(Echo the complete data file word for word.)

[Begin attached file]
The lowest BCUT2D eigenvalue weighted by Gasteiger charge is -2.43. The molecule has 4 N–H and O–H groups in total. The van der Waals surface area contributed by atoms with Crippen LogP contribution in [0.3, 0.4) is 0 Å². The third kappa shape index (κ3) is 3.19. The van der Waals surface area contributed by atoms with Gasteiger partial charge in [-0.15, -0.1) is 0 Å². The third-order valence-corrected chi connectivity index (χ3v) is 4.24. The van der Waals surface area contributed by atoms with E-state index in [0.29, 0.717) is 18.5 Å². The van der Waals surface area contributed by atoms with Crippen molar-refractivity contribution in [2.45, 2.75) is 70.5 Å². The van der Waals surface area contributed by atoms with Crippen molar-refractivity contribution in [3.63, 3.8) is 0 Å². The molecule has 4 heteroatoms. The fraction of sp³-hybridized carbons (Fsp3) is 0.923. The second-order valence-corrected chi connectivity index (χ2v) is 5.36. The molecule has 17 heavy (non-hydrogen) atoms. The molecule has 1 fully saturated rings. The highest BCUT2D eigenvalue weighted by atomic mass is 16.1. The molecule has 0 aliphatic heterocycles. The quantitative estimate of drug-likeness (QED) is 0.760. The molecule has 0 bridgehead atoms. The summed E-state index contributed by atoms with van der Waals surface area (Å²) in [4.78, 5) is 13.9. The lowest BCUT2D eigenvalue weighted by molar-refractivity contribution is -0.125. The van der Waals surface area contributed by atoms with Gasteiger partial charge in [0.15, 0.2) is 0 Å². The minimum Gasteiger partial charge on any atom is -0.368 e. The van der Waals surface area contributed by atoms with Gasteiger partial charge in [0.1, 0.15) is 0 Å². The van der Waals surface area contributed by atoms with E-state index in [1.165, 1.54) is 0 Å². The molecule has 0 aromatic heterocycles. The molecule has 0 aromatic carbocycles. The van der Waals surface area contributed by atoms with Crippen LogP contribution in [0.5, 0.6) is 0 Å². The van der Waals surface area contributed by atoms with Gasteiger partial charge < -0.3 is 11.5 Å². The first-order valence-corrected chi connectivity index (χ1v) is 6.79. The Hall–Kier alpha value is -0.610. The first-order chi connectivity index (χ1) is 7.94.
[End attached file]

The lowest BCUT2D eigenvalue weighted by Gasteiger charge is -2.43. The molecule has 4 N–H and O–H groups in total. The van der Waals surface area contributed by atoms with Crippen LogP contribution in [0.3, 0.4) is 0 Å². The third kappa shape index (κ3) is 3.19. The van der Waals surface area contributed by atoms with Gasteiger partial charge in [-0.15, -0.1) is 0 Å². The third-order valence-corrected chi connectivity index (χ3v) is 4.24. The van der Waals surface area contributed by atoms with E-state index in [0.29, 0.717) is 18.5 Å². The van der Waals surface area contributed by atoms with Crippen molar-refractivity contribution in [2.45, 2.75) is 70.5 Å². The van der Waals surface area contributed by atoms with Crippen molar-refractivity contribution in [3.63, 3.8) is 0 Å². The molecule has 4 heteroatoms. The fraction of sp³-hybridized carbons (Fsp3) is 0.923. The second-order valence-corrected chi connectivity index (χ2v) is 5.36. The molecule has 17 heavy (non-hydrogen) atoms. The molecule has 1 fully saturated rings. The highest BCUT2D eigenvalue weighted by atomic mass is 16.1. The molecule has 0 aliphatic heterocycles. The quantitative estimate of drug-likeness (QED) is 0.760. The molecule has 0 bridgehead atoms. The summed E-state index contributed by atoms with van der Waals surface area (Å²) in [4.78, 5) is 13.9. The lowest BCUT2D eigenvalue weighted by molar-refractivity contribution is -0.125. The van der Waals surface area contributed by atoms with Gasteiger partial charge in [0.15, 0.2) is 0 Å². The minimum Gasteiger partial charge on any atom is -0.368 e. The van der Waals surface area contributed by atoms with Gasteiger partial charge in [0.1, 0.15) is 0 Å². The van der Waals surface area contributed by atoms with E-state index in [1.165, 1.54) is 0 Å². The molecule has 0 aromatic heterocycles. The molecule has 0 aromatic carbocycles. The van der Waals surface area contributed by atoms with Crippen LogP contribution in [0.5, 0.6) is 0 Å². The van der Waals surface area contributed by atoms with Gasteiger partial charge < -0.3 is 11.5 Å². The first-order valence-corrected chi connectivity index (χ1v) is 6.79. The Hall–Kier alpha value is -0.610. The first-order chi connectivity index (χ1) is 7.94.